Creatures of the night: “Artistic circus” troupe Vamps de Feu hopes to open eyes to Greensboro’s diversity as well as entertain the rabble
The floor of Chaunxie Neam’s apartment in northeast Greensboro is littered with ribbons, bolts of cloth and scraps of fake fur as Neam and fellow members of the circus/burlesque troupe Vamps de Feu (French for “Fire Vamps”) prepare for a chilly, very un-fiery January photo shoot at Center City Park.
“I’m sorry we’re running late,” says Neam, operating a sewing machine on a coffee table, while another member of the troupe, Kevin Kearns, runs out to a nearby store to pick up some much-needed accessories for their costumes. Brittany Clark, the troupe’s dominatrix, sits on the floor lacing the legs of her pants with purple ribbons that match the bustier she’ll be wearing for the shoot.
Neam, an aerialist and dancer, formerly performed with the Greensboro Burlesque Collective, whose show last April at Lyndon Street Artworks seemed to kick the ‘boro’s performance art scene into high gear for the summer of 2006. Firedancers and performers were everywhere, particularly Greensboro fire-dance pioneer Patika Starr and her Emberellas, who could be found most Wednesday evenings dancing to the sounds of Global Repercussions at the Lager Haus on Tate Street, as well as performing at the “Elements” dance concert last June at Festival Park. Things seem to have calmed down a bit since then, perhaps due to the change of seasons (exotic, fabric-challenged costumes and winter temperatures don’t mix well, as the Vamps and I discover during our photo shoot), but Neam, along with Clark, Kearns and another performer who calls herself Morella Moon are preparing for their debut show at Rumrunners on Elm Street on Feb. 12.
The new group won’t be quite as provocative as the Burlesque Collective, which tended to be dominated by the self-proclaimed “filthy mind” of Alistair McQueen and his alter ego “Zelda Foxworthy,” according to Neam. “What’s different with the new group is…”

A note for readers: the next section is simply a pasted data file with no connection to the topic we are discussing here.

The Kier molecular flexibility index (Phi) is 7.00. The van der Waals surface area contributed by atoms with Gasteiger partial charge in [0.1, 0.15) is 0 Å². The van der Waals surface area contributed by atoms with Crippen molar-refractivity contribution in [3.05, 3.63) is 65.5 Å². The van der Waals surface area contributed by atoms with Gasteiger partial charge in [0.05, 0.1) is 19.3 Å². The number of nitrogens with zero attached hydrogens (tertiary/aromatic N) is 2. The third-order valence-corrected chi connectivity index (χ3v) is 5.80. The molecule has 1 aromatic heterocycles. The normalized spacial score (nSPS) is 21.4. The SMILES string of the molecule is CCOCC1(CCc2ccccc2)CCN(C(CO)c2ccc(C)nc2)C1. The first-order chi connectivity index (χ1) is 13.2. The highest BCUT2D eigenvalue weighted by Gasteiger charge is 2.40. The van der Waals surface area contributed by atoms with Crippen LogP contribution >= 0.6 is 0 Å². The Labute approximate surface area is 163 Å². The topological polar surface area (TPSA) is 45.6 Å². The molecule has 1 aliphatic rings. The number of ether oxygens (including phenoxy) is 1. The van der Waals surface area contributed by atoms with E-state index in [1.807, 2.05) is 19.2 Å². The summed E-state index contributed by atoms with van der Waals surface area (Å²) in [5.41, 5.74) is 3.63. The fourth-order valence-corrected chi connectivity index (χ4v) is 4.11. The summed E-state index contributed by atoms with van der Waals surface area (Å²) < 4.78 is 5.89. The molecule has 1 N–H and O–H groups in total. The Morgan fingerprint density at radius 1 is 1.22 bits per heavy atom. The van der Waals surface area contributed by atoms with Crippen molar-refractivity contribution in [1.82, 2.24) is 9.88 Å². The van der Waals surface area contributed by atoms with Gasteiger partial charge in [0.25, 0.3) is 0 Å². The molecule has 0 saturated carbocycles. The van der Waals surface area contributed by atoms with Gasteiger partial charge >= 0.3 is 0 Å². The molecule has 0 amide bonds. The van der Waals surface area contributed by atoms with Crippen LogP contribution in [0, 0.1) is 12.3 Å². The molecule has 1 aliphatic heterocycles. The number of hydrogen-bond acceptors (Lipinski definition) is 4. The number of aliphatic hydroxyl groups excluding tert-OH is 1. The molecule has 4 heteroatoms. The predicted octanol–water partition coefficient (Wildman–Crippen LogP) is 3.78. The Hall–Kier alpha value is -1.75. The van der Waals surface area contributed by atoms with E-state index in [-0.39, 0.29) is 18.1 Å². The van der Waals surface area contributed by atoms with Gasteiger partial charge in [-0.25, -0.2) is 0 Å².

“We rock balls,” injects Sage. “I’m not saying the others don’t, but we’re a special flavor of ball rocking.”
“Exactly,” says Neam.
“The organization is a lot different,” Kearns says. “It’s a different view on how to organize a show, so we approached it in a different manner.”
“We also cater to the older or younger crowds,” Neam says. “We try not to keep it too burlesque, but just burlesque enough so it would be a nice show to have. I have more of a Cirque de Soliel-type of circus theatrical performance aspect of it, and Alastair was more of the traditional burlesque – it’s all about the tease and stuff. I’ve always wanted to be in a circus, so after the burlesque [show] I felt like there’s something missing and I figured out it was me not being able to perform.”
First, though, Neam had to find like-minded people to perform with him. One of the first he met was Morella Moon.
“I was coming through her store and one of our friends was like, ‘Chaunxie does fire dancing,’ and she was like, ‘Oh wow! I wanna learn!'” Neam says. “When she said that I started thinking harder about putting on a show, but with an actual troupe.”